Former NAPA building gets Comcast internet connection as in-person early voting looms

An Xfinity service truck heads north on Walnut at 3rd Street on Feb. 2, 2022 after exiting from the former NAPA parking lot, which is out of the frame to the right. The downtown transit center is visible in the left of the photo.

Last Thursday (Jan. 27), Monroe County’s election board voted to make the former NAPA building at the corner of 3rd and Walnut streets the location of early in-person voting for 2022 elections.

On Wednesday morning, the three-member board of county commissioners voted to approve a contract with Comcast for the needed internet connectivity, to make it possible to run elections out of the currently vacant building.

According to the background information in the meeting information packet, the initial fee is $119.95 with a monthly recurring fee of $190 for 1G/35 Mbps service. Continue reading “Former NAPA building gets Comcast internet connection as in-person early voting looms”

No salary change for Monroe County commissioners, as added increase fails on 0–5–1 vote by council

On Tuesday night, Monroe county councilors stood by the compensation for the three county commissioners that they had already approved on the last day of November as a part of the 2022 salary ordinance.

The already-adopted salary ordinance for 2022 specifies $48,886 for each of the three commissioners, which is $2,886 more than the amount they were paid in 2021.

Getting support from none of the six councilors present on Tuesday was a request from commissioners to increase their pay to $67,158, to match the compensation for some other elected county officials: assessor, recorder, and treasurer.

Continue reading “No salary change for Monroe County commissioners, as added increase fails on 0–5–1 vote by council”

Monroe County commissioners could get higher pay, but maybe not the $67,158 they think is right

If Monroe County councilors approve some kind of increase to county commissioner compensation before the end of the year, it might not be as much as the commissioners have requested.

That’s the basic picture after about an hour of discussion at the county council’s regular meeting on Tuesday.

The already-adopted salary ordinance for 2022 specifies $48,886 for each of the three commissioners, which is $2,886 more than the amount they were paid in 2021.

The commissioners have requested that the 2022 salary ordinance be amended so that their compensation is increased to $67,158, to match the compensation for some other elected county officials: assessor, recorder, and treasurer.

The increase would also bring Monroe County commissioner compensation in line with that of some other comparable counties in the state, which average $64,463 for commissioner pay.

At a work session next week, the Monroe County council will take a vote on the increase, possibly amended to reflect a lower amount than the figure that’s been requested.

At Tuesday’s meeting, councilor Geoff McKim told his county council colleagues that he thinks commissioners are underpaid.

But McKim does not think the right level for commissioner compensation is the full amount they have requested. So at next week’s work session, he’ll be proposing an amendment to the amount. But on Tuesday he was not sure what the exact dollar figure in his amendment would be.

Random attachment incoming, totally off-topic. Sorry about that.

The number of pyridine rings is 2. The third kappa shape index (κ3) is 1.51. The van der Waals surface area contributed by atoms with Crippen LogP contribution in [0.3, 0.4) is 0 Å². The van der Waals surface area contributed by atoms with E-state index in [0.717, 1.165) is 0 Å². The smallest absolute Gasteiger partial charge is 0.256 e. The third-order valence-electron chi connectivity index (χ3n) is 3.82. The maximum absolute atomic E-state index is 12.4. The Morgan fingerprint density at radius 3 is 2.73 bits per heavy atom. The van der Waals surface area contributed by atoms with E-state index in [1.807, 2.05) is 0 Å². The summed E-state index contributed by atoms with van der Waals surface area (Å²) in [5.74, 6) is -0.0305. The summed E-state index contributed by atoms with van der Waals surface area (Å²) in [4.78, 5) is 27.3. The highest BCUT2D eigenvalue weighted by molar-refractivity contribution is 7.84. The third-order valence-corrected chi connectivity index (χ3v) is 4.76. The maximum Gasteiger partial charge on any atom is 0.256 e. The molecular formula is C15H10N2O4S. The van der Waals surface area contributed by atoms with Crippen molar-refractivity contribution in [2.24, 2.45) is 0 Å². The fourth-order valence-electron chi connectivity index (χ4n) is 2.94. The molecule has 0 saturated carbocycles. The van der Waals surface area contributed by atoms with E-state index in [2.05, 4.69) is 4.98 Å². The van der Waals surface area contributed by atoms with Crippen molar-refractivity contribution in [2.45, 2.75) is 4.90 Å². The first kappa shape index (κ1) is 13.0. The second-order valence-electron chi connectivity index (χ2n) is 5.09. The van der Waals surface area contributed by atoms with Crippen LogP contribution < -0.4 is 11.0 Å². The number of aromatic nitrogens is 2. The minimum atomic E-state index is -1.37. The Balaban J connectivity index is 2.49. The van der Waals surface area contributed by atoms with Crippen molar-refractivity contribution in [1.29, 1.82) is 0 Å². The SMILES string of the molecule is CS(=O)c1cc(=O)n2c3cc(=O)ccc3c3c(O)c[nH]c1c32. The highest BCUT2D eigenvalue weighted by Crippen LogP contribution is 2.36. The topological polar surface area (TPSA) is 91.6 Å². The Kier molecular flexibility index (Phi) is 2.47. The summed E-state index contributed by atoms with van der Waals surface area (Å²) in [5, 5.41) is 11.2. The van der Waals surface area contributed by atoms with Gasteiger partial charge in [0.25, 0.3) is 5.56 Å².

Among the other county councilors on Tuesday, there did not seem to be any discernible support for an increase exactly along the lines that the commissioners are requesting.

A half dozen people spoke during public commentary at Tuesday’s meeting, all in support of increasing the compensation for commissioners, possibly even to a level higher than they have requested.

Continue reading “Monroe County commissioners could get higher pay, but maybe not the $67,158 they think is right”

Monroe County commissioners ask to be paid $18K more, on par with other electeds: $67,158

On the agenda for the Tuesday, Dec. 14 meeting of the Monroe County council is a request from the three county commissioners to increase their 2022 salary from the amount approved two weeks earlier.

This is a request to be considered by Monroe County councilors at their Dec. 14 meeting.

The requested adjustment to the already-approved 2022 salary ordinance would increase commissioner pay from $48,886 to $67,158. That’s about 37 percent more.

If the county council grants the request next Tuesday, that would make for about an 87 percent increase for county commissioner compensation, over the two years from 2020 to 2022.

Commissioners received a $10,000 increase from 2020 to 2021, which pushed their annual compensation from $36,000 to $46,000. Continue reading “Monroe County commissioners ask to be paid $18K more, on par with other electeds: $67,158”

Third option floated for possible redrawing of Monroe County council boundaries

A third possibility for new county council district boundaries is now getting consideration from the four-person committee that has been appointed to make recommendations on new precinct and district boundaries for Monroe County.

It’s simple to describe the third county council district option, which was floated at Monday’s committee meeting: Transfer Clear Creek Township from District 3 to District 1.

That’s the proposal labeled Option C in the graphics accompanying this article.

At its Thursday meeting last week, the committee batted around two other possibilities for balancing out the populations of the four county council districts. The populations are a bit out of kilter after the 2020 census. Continue reading “Third option floated for possible redrawing of Monroe County council boundaries”

Part of Monroe County’s $3.1 million bond issuance: Design for sidewalk near new library branch

A pedestrian connection between the intersection of Country Club Drive and Rogers Street, heading southward towards the new library branch, is part of the list of capital projects to be funded with a $3.1-million bond issuance from Monroe County.